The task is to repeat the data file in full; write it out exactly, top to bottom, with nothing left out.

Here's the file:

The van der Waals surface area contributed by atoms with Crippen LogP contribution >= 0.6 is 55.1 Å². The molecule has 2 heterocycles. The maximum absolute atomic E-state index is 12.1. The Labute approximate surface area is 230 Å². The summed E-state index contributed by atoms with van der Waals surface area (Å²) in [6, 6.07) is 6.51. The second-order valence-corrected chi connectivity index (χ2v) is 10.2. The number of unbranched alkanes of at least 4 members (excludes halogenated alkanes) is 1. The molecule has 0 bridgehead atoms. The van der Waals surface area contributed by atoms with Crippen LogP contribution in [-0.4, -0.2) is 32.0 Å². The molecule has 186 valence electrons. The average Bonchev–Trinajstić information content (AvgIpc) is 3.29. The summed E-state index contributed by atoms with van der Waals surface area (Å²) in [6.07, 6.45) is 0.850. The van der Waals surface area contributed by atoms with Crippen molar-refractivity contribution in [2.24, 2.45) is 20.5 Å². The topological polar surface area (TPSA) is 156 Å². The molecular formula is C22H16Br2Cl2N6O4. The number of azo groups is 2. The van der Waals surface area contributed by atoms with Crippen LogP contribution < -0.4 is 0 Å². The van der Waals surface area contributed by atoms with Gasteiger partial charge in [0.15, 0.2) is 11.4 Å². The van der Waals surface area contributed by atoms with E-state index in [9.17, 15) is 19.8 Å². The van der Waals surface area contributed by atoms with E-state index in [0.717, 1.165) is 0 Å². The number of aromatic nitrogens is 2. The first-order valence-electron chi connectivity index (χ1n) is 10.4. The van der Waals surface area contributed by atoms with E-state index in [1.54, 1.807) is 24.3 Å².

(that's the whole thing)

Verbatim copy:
The van der Waals surface area contributed by atoms with Crippen LogP contribution >= 0.6 is 55.1 Å². The molecule has 2 heterocycles. The maximum absolute atomic E-state index is 12.1. The Labute approximate surface area is 230 Å². The summed E-state index contributed by atoms with van der Waals surface area (Å²) in [6, 6.07) is 6.51. The second-order valence-corrected chi connectivity index (χ2v) is 10.2. The number of unbranched alkanes of at least 4 members (excludes halogenated alkanes) is 1. The molecule has 0 bridgehead atoms. The van der Waals surface area contributed by atoms with Crippen LogP contribution in [-0.4, -0.2) is 32.0 Å². The molecule has 186 valence electrons. The average Bonchev–Trinajstić information content (AvgIpc) is 3.29. The summed E-state index contributed by atoms with van der Waals surface area (Å²) in [6.07, 6.45) is 0.850. The van der Waals surface area contributed by atoms with Crippen molar-refractivity contribution in [2.24, 2.45) is 20.5 Å². The topological polar surface area (TPSA) is 156 Å². The molecular formula is C22H16Br2Cl2N6O4. The number of azo groups is 2. The van der Waals surface area contributed by atoms with Crippen LogP contribution < -0.4 is 0 Å². The van der Waals surface area contributed by atoms with Gasteiger partial charge in [0.15, 0.2) is 11.4 Å². The van der Waals surface area contributed by atoms with E-state index in [9.17, 15) is 19.8 Å². The van der Waals surface area contributed by atoms with E-state index in [0.717, 1.165) is 0 Å². The number of aromatic nitrogens is 2. The first-order valence-electron chi connectivity index (χ1n) is 10.4. The van der Waals surface area contributed by atoms with E-state index in [1.54, 1.807) is 24.3 Å².